Jan 10, 2024 - Health

Congress faces pressure to reverse doctors' payment cuts — again

A person in a doctor's coat standing on a $100 bill that's actually a cliff.

Illustration: Annelise Capossela/Axios

Congress is once again being urged to reverse a cut to physicians' Medicare payments, prompting calls for a broader overhaul of how the program reimburses doctors.

Why it matters: Congress is still stuck in an annual dance of being pressured to increase physician payments, even after Washington nearly a decade ago put an end to the despised "doc fix" that forced lawmakers to regularly forestall deep cuts.

Driving the news: With the Jan. 19 government funding deadline approaching, doctors are ramping up pressure on Congress to use the next spending package to reverse cuts that took effect Jan. 1.

  • This time, they are raising alarms about a 3.4% cut in physician reimbursements stemming from Medicare's plan to adjust a key metric governing physician pay, known as the conversion factor, and a new billing code for complex office visits.
  • Doctors argue it will particularly harm rural physicians who work on thinner margins, and that it compounds previous reimbursement cuts.

What they're saying: American Medical Association president Jesse Ehrenfeld told Axios the cuts are "placing enormous pressure on physicians."

Yes, but: Josh Gordon, director of health policy for the Committee for a Responsible Federal Budget, argues that doctors' complaints are overblown, and that the cuts won't undermine care for seniors and people with disabilities enrolled in Medicare.

  • "Medicare beneficiaries still have very good access to physicians under the current trajectory" for physician pay, he said.
  • The bigger issue, he said, is that Washington appears to be back in the annual cycle of Medicare cutting physician pay, only for Congress to step in again, making a long-term fix reasonable if it is paid for.
  • At the end of 2022, Congress also partially reversed Medicare cuts to doctors, though the industry at the time argued it was not enough.
  • "It's probably time for Congress to do a more long-term reform," Gordon said.

Zoom in: It took lawmakers years to agree on how to eliminate the flawed Medicare payment formula behind the doc fix.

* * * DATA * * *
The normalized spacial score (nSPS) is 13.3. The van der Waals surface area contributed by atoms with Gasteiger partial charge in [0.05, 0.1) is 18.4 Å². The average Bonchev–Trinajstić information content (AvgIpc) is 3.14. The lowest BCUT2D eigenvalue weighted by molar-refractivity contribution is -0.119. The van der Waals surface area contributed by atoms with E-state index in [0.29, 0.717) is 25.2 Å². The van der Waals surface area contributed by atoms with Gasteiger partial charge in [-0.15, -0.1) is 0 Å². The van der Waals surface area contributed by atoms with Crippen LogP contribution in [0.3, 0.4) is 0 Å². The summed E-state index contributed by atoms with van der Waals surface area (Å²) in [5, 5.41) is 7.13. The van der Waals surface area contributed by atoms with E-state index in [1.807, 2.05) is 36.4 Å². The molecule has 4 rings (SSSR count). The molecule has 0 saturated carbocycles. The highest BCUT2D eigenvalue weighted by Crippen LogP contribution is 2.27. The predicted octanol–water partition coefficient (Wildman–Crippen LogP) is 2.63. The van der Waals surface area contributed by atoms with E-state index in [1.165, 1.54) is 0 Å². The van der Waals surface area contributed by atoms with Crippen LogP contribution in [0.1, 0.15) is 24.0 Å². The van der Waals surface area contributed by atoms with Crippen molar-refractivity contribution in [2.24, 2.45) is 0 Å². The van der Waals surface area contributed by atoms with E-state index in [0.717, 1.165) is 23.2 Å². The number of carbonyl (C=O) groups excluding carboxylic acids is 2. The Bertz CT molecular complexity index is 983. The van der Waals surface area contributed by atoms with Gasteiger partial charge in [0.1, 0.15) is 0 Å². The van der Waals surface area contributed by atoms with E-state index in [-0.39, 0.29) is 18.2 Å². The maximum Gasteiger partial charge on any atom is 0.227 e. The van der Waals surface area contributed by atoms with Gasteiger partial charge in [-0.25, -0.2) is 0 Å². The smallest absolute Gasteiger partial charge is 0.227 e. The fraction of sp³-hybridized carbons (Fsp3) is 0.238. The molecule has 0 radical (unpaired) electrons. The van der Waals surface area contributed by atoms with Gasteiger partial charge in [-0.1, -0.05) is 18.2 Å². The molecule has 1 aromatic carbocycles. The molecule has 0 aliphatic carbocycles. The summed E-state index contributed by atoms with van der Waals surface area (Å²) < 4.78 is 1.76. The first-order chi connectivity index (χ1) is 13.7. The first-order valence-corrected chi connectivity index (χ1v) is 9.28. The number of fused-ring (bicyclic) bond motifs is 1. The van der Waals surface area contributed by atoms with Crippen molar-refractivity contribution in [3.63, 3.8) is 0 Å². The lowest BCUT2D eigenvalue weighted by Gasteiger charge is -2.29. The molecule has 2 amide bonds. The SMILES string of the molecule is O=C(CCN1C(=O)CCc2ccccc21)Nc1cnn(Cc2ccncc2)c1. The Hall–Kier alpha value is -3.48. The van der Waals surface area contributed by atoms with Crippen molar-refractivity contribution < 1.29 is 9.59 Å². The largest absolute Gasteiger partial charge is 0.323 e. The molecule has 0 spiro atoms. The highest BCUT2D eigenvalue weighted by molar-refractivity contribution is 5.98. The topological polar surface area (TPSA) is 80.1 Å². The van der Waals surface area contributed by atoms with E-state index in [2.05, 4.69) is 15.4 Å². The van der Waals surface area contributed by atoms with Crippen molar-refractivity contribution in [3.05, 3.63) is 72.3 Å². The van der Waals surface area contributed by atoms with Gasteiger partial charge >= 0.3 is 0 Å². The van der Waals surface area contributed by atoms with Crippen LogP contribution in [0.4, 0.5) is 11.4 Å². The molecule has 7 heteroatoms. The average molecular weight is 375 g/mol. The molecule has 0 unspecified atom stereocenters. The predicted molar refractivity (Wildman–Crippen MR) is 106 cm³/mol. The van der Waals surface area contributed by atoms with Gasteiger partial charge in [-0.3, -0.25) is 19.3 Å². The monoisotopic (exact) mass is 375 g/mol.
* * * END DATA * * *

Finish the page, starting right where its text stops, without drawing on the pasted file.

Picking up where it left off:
• Any bigger reform to the current Medicare payment formula, which is based on a complex set of factors, likely wouldn't be nearly as pricey — the 2015 reform cost $214 billion.
  • But the politics of reforming physician pay is tricky, and policymakers have to balance concerns about the sustainability of Medicare's finances while ensuring the program is attractive enough to providers.
  • Doctors are often well-connected in their communities, and lawmakers hear from them when they go back home, keeping the issue prominent on Congress's radar.
  • Lobbyists told Axios they expect Congress will deliver some partial relief from the most recent cuts.
  • The Senate Finance Committee, for example, approved as part of a larger November package a measure to reduce the cut from 3.4% to just over 2%. The Congressional Budget Office estimated that would cost $670 million over 10 years — not a prohibitive price tag.

What's next: The AMA is touting a bipartisan bill from a group of lawmakers who are doctors: Republican Reps. Larry Bucshon of Indiana and Mariannette Miller-Meeks of Iowa, and California Democratic Reps. Raul Ruiz and Ami Bera.

  • Their measure would provide for annual increases for doctors tied to inflation, but it's unlikely Congress will agree on a more comprehensive payment change like this one before the fast-approaching government funding deadline.
  • "We're not going to have wholesale reform by January 19, we know that," AMA's Ehrenfeld said.
  • "But it's a goal that we still hold to, because we've got to get off this hamster wheel of these short-term fixes every single year."

A version of this story was published first on Axios Pro. Unlock more news like this by talking to our sales team.

Go deeper